That said, the vacation was largely positive and I'd like to post a few pictures once I put together a real post.


Mrs. Spit said...

You've unpacked some really profound things in there. I would say this, as I see how frustrated(?) that you are to still be in the same situation.

Many people would never be able to name the issue. They would never be able to look at the problem.

And I don't have any good answers about what to do. But I do know that our communication skills have gotten us through the time since Gabriel's death. The ability to be able to have a "do-over" when we didn't start out communicating and someone got hurt.

I can't imagine how frustrating and painful and lonely it must be to be the only one talking in a marriage. I'm sorry. That's not fair or right.

excavator said...

Thank you for seeing me.

Douglas W said...

I wonder what would happen if the person you have not been able to communicate with was able to read all of what you express through your blog posts. I wonder what they would think if they read them and didn't know it was you. If he knew it was you who was the author a barrier would surely go up and his response would be colored by prjudice. But if he didn't know it was you would he feel empathy for the anonymous person pouring out their concerns and feelings?

Just wondering.

excavator said...

Hi, Doug.

It was in the past few months that I had cause to revisit my old diaries. I was looking for something else, but in the course of that discovered how little important things had changed in my relationship.

Frequently I've reached out in my writing (emails), and frequently have a momentary success: that is, he has a glimpse into our situation and its unsustainability. Sadly, he can't sustain the illumination, the candle blows out and he goes back to sleep. And things go back to the usual.

I gave him the diary where I first discovered how long I'd been writing the things I've been considering in present time; he was initially interested, but that's gone by the wayside.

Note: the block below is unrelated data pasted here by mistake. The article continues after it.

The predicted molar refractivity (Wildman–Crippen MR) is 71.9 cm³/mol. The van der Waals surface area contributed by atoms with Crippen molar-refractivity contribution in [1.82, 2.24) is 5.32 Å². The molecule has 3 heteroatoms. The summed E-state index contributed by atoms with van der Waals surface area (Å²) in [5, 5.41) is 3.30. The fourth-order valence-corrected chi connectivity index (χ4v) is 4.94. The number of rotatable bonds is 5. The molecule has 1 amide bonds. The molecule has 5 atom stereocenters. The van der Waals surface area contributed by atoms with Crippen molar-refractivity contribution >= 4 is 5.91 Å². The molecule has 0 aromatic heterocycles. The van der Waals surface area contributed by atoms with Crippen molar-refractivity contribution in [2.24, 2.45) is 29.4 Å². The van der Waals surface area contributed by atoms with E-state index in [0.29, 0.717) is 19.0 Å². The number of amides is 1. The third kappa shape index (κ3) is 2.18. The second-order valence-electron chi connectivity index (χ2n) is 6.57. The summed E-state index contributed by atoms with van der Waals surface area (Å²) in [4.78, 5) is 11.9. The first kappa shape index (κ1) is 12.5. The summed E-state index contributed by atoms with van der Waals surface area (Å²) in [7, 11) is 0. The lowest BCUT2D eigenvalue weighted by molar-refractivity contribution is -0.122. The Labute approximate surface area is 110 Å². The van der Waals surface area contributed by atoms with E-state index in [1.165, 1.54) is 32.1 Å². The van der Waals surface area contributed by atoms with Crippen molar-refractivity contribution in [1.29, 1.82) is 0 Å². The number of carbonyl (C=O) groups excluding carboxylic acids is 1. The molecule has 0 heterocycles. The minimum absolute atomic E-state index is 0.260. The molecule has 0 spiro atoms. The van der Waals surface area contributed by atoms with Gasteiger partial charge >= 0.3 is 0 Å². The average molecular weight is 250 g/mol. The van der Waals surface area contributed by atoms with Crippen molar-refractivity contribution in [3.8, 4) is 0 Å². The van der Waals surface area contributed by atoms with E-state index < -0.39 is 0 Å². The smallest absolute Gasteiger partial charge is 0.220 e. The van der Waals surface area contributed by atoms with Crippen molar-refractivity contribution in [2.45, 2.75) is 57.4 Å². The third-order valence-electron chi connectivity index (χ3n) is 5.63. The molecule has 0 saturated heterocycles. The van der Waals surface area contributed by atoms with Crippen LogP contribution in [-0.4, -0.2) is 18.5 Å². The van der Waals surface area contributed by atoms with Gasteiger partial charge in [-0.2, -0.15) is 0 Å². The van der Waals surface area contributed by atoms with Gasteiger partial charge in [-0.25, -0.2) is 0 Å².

Maybe what you say is true, that it is the knowing the author that raises the barrier.

deb said...

"So it's an affront to him whenever I, no matter how respectfully, (And no
matter how reasonable the issue is, ask something of him, or point out
something to him. He also is passive aggressive and frequently acts or
speaks with hostility to get back at me for something that he's mad about
(but not saying)--and something that's not even related to the current

This reminded me of my husband and myself too. I know I am passive aggressive, something which I struggle with. But I find it so frustrating that he expects me to be able to read his mind, instead of just telling me what's wrong. And yet I do the same to him, expect him to be able to read my mind.

But what hit home was that you struggle with how to say something to him, you think about it before hand, often knowing that he will still take it the wrong way. I ended up feeling wrong for so many years because I have no idea of how to broach things with him. And I know I suck in this department as well, it truly is the blind leading the blind in our house.